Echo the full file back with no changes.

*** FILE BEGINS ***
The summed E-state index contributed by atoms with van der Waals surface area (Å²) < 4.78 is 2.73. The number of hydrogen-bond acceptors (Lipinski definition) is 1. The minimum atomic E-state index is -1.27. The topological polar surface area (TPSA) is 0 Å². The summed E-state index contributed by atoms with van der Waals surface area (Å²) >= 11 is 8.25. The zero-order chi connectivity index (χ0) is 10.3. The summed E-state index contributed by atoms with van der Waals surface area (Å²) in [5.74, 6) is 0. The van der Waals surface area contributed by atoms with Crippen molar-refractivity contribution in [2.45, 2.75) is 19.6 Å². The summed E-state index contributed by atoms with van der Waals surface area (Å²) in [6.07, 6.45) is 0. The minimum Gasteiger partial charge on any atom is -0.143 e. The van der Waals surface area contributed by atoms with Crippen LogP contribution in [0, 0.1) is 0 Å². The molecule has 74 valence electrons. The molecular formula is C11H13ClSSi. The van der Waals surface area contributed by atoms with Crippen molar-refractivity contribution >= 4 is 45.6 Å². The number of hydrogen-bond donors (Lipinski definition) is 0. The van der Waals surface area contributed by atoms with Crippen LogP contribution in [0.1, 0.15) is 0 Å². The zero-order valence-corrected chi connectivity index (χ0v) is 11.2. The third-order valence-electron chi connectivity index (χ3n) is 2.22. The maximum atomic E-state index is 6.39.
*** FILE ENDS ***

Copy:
The summed E-state index contributed by atoms with van der Waals surface area (Å²) < 4.78 is 2.73. The number of hydrogen-bond acceptors (Lipinski definition) is 1. The minimum atomic E-state index is -1.27. The topological polar surface area (TPSA) is 0 Å². The summed E-state index contributed by atoms with van der Waals surface area (Å²) >= 11 is 8.25. The zero-order chi connectivity index (χ0) is 10.3. The summed E-state index contributed by atoms with van der Waals surface area (Å²) in [5.74, 6) is 0. The van der Waals surface area contributed by atoms with Crippen molar-refractivity contribution in [2.45, 2.75) is 19.6 Å². The summed E-state index contributed by atoms with van der Waals surface area (Å²) in [6.07, 6.45) is 0. The minimum Gasteiger partial charge on any atom is -0.143 e. The van der Waals surface area contributed by atoms with Crippen LogP contribution in [0, 0.1) is 0 Å². The molecule has 74 valence electrons. The molecular formula is C11H13ClSSi. The van der Waals surface area contributed by atoms with Crippen molar-refractivity contribution >= 4 is 45.6 Å². The number of hydrogen-bond donors (Lipinski definition) is 0. The van der Waals surface area contributed by atoms with Crippen LogP contribution in [0.1, 0.15) is 0 Å². The zero-order valence-corrected chi connectivity index (χ0v) is 11.2. The third-order valence-electron chi connectivity index (χ3n) is 2.22. The maximum atomic E-state index is 6.39.